Is biomass liquefaction an option for the viability of poplar short rotation coppices? A preliminary experimental approach(Article)

Energy

Journal Article

Global renewable energy supply is expected to grow in the next three decades to address the issues related to mitigation of atmospheric carbon emissions. Within this scenario, biomass is a renewable resource that, due to its local availability is expected to play a prominent role. Cultivations specifically aimed to biomass production, such as woody short rotation coppices (SRCs), are a promising option for biomass supply in as much as these cultivations are carbon neutral along their life cycle. Nowadays, SRCs are not economically feasible and in the countries where they are implemented on a commercial scale, public subsidies are still needed. We propose that biomass liquefaction can be a possible route for the generation of high valued chemical products and thereby to potentiate the increase of areas allocated to SRCs and at the same time producing a liquid biofuel. By doing so, we believe that a parallel economic cycle can be generated allowing SRCs to be self-sustainable. The work on poplar biomass liquefaction developed so far discloses the high calorific value of bio-oil obtained in comparison with that from fossil fuels. Some preliminary chemical characteristics of the products obtained from liquefaction, are also presented. © 2017 Elsevier Ltd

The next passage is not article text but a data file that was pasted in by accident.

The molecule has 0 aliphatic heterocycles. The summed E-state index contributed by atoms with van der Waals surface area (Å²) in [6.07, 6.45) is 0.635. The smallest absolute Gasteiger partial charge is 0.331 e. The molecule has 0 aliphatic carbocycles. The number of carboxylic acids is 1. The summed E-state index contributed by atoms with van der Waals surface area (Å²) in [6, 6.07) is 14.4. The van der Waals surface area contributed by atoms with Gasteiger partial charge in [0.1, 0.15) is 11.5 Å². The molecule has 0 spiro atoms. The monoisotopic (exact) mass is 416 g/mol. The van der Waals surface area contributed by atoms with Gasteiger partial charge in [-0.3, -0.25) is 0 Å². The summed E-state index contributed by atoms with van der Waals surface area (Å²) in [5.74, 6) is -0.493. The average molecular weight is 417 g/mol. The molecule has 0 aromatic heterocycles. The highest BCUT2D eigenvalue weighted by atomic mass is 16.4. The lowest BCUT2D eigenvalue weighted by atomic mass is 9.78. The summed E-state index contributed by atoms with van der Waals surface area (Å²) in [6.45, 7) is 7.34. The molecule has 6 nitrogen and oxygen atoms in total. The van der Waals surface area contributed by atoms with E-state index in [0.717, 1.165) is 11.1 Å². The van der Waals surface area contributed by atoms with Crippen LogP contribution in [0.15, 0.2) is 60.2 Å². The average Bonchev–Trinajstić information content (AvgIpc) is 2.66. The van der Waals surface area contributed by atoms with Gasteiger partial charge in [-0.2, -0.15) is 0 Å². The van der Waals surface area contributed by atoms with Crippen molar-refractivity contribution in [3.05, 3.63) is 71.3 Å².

Publication

Year of publication: 2017

Identifiers

ISSN: 03605442

Locators

DOI: 10.1016/j.energy.2017.02.059

Alternative Titles